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Cáceres is located in Extremadura and is the capital of the Cáceres Province. It was founded by the Romans in 25 BC, but there is evidence (seen in the caves of Maltravieso and El Conejar) that there have been settlements here since prehistoric times. The ancient walls of the old town are still visible and within them lies a perfect medieval town that has been little changed over time. Numerous films have been shot here for this reason.
In 1986, Cáceres was declared a World Heritage City by UNESCO due to its fantastic blend of Roman, Islamic, Northern Gothic and Italian Renaissance architecture. It is defintely one of the best examples of the medieval and renaissance eras in the world. “Torre del Bujaco” is the most famous of the many towers from the Muslim period still standing in Cáceres.
Cáceres is a wonderful example of evolution, determined by two very different constructions – the Arab fortress and the Feudal City. The city flourished during the Reconquista and the discovery of America, with rich Spanish families choosing it as the location to spend their new found riches and build homes and palaces. There are four main areas to be explored: the historical quarter, the Jewish quarter, the modern centre, and the outskirts.
Cáceres is located between the Sierra de la Mosca and la Sierrilla mountains in the centre of the Iberian Peninsula. Extremadura is dominated by pasture lands and grain cultivation.

There are some very interesting and now unfortunately endangered animals roaming the plains including the Spanish Imperial Eagle, the Cinereous Vulture, the Black Stork, the Iberian Lynx and the Wolf. European cranes travel every winter to the Extremadura pastures. Extremadura’s most famous resident bird is the The Great Bustard. The Great Bustard breeds in southern and central Europe, where it is the largest species of bird, though its numbers are sadly declining due to habitat loss. The male of this huge bird is possibly the heaviest bird still in existence capable of flight, alongside the Kori Bustard. An adult male typically is 90-110 cm long with a 2.1-2.5 m wingspan and usually weighs from 10 to 16 kg.

Extremadura sees typically temperate winters and dry summers. Average annual temperatures are about 16° – 17°C. During summer things heat up considerably and the average July temperature is over 26°C with a daytime maximum of over 40°C. Winters are relatively calm and mild with the lowest temperatures found in the high mountainous areas.
Photo by PhillipC
Cáceres is a city that is proud of its cuisine and values above all quality, fresh, local ingredients. Its salt-cured ham, red wine, goat cheese and sheep cheese are renowned throughout the country. It is also famous for its stews, roasts (pork, lamb, venison pheasant and partridge), pastries and honey.
Some popular local dishes are “Frite” (kid stew) and “Pestorejo” (pork snout and ear stew) and “Migas” (fried breadcrumbs with garlic, peppers and bacon, eaten for breakfast or lunch). Fish plays a minor role in Cáceres cuisine, however there are some excellent cod, tench and trout stews using fish drawn from the rivers Jerte or Pinofranqueado.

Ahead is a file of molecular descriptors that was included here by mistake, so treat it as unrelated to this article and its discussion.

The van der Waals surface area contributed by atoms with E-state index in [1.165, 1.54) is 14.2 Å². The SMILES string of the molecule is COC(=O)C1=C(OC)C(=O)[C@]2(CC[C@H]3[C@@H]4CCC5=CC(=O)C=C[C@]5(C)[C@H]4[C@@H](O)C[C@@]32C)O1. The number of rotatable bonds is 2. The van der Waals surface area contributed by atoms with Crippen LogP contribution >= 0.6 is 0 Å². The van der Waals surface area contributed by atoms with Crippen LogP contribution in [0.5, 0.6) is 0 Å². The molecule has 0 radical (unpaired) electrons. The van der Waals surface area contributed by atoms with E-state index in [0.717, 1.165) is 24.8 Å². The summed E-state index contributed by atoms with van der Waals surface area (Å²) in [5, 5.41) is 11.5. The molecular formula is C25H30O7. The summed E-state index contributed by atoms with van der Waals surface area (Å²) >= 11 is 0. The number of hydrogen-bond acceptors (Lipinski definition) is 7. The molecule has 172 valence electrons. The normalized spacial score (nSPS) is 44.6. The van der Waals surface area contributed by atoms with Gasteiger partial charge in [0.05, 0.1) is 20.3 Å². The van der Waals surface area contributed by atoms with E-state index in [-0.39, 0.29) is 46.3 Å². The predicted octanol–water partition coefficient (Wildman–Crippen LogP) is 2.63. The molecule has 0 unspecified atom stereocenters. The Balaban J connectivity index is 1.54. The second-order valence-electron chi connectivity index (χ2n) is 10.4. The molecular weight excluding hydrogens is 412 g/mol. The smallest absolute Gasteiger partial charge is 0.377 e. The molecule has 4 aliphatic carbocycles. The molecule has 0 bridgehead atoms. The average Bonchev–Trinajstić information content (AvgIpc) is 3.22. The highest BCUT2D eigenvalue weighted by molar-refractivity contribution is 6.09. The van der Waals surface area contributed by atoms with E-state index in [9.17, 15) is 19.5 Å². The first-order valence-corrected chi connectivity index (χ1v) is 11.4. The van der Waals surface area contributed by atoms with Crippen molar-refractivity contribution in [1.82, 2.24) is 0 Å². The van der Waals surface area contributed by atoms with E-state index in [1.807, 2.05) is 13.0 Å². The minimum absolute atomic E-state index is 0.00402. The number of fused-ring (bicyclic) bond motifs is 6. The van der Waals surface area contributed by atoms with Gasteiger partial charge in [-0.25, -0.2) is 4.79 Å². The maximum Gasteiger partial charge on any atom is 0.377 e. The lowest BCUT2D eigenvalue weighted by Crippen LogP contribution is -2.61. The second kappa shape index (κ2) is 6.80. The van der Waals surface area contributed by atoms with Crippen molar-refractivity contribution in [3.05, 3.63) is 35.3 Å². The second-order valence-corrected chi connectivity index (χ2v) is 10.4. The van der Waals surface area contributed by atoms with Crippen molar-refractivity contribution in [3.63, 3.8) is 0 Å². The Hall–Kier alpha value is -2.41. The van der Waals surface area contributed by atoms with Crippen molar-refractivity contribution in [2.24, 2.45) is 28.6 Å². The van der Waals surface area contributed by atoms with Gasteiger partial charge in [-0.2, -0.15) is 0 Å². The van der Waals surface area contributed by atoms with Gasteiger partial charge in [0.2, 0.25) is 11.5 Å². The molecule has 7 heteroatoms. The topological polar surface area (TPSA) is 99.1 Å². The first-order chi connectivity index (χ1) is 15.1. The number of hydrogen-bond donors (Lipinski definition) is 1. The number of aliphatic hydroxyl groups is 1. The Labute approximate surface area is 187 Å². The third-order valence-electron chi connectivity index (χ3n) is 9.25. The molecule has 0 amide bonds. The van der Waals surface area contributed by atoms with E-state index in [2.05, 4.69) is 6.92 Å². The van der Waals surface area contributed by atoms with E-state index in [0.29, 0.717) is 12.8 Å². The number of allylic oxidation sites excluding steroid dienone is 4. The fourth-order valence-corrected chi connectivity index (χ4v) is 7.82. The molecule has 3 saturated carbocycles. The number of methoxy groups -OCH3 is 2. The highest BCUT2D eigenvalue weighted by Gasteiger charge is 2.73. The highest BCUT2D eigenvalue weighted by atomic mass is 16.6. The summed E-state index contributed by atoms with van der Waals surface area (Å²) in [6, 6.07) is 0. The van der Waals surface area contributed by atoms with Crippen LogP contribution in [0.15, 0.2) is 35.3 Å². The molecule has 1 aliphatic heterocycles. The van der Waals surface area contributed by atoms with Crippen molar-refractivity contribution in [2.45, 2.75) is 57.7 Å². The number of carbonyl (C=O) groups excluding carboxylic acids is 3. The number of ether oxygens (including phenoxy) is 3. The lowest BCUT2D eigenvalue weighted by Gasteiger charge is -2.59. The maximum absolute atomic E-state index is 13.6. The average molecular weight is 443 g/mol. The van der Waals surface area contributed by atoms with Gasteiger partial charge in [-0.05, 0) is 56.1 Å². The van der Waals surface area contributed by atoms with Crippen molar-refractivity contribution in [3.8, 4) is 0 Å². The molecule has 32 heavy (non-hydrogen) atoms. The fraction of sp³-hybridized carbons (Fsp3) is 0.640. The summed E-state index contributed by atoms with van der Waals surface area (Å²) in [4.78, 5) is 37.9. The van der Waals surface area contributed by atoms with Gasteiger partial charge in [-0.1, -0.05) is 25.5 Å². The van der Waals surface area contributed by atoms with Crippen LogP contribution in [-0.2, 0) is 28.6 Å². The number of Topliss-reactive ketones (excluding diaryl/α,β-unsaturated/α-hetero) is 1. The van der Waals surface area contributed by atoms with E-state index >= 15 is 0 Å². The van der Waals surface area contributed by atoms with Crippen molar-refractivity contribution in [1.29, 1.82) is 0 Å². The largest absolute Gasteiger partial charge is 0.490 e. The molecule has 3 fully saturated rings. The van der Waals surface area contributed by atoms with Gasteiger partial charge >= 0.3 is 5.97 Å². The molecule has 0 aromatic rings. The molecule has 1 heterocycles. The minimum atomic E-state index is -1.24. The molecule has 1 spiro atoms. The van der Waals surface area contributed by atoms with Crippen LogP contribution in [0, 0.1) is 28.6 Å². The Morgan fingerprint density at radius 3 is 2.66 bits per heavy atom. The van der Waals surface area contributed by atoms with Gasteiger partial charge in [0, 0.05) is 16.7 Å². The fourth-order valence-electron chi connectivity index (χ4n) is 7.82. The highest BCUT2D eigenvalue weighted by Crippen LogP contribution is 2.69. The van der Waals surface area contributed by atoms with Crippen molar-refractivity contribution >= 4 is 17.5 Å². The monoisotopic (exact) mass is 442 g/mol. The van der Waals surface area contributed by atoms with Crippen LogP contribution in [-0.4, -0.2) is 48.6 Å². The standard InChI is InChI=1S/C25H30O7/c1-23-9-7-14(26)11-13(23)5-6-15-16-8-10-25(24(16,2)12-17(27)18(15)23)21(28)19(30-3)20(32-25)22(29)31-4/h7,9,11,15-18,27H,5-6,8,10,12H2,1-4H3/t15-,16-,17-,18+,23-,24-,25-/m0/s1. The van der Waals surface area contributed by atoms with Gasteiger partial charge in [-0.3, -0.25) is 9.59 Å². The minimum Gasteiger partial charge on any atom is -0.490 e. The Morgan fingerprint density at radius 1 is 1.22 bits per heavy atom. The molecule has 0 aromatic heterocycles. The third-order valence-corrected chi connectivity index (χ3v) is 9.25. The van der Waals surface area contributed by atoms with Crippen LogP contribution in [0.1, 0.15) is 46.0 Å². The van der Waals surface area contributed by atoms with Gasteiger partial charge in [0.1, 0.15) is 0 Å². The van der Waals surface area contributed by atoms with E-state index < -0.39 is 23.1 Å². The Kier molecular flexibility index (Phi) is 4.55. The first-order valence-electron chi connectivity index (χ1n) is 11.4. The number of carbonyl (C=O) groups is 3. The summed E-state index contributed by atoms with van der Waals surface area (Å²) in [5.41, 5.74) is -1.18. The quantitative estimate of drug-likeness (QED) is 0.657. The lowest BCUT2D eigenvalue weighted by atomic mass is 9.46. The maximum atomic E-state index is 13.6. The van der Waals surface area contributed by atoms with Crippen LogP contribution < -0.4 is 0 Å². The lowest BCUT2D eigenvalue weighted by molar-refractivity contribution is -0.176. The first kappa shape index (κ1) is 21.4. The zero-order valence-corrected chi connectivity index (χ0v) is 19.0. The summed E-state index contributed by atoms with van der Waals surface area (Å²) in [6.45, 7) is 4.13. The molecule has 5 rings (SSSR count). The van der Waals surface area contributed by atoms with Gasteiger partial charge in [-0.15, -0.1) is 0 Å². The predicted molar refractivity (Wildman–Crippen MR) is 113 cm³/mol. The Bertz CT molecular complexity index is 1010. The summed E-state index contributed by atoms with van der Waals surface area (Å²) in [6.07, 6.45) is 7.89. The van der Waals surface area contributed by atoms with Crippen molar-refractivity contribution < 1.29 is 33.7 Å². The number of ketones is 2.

The wines from Extremadura are generally very good and also quite affordable. A typical local wine is a full-bodied red, a perfect accompaniment to a good hearty roast meat dish. “Pitarra” is a well known local wine and cherry, blackberry and chestnut liquors are also popular locally produced drinks. The small villages surrounding Cáceres offer fantastic, cheap and fresh local produce that includes “Torta del Casar” (sheep cheese), fig cake, chestnuts, hams, lamb, olive oil, and “Pimentón de la Vera” (paprika).
April is the big month in Cáceres for festivities and celebrations and the highlight is the San Jorge Festival celebrated on April 22nd-23. This culminates in the dramatisation of the fierce fights between the Moors and Christians and a dragon is burnt on a bonfire in the town square as fireworks light up the sky.
Cáceres Carnival, also known as The Festival Of The Candles (“La Fiesta de las Candelas”), takes place in February and features a procession where the Virgin of Candelas departs from a small Roman temple situated in the heart of the Monumental City and lots of music and dancing in tents placed in the streets.
“Semana Santa”, or Holy Week, is central to the calendar of every Spanish town and city and begins the week before Easter Sunday. Processions wind through the narrow streets of historical Cáceres and music fills the air. “Saetas” are devotional songs sung with passion by the locals. Other notable festivities are “Fiesta de los Mártires” (Festival of the Martyrs) held in January, “Fiesta de San Blas” held in February, Extremúsika Music Festival held in March or April, Womad Music Festival held at the beginning of May and “Ferias de San Fernando” held at the end of May.
Photo by Pedronchi
The architecture of Cáceres clearly displays the city’s history of battles between Moors and Christians and is a fascinating blend of Roman, Islamic, Northern Gothic and Italian Renaissance styles.
There are about thirty towers still standing in Cáceres and of these “Torre del Bujaco” is the most famous and has become an emblem of the city. Its name is taken from “Caliph Abú-Ya’qub” the leader of the troops that took Cáceres in 1173. Before that time the tower was known as The Clock Tower and served as a defensive bastion.
The Bujaco Tower is open to the public and within its historic walls is housed a wonderful exhibition that explains in detail the different historical periods. You can climb to the upper area of the tower for superb views over the city and its surrounding area.

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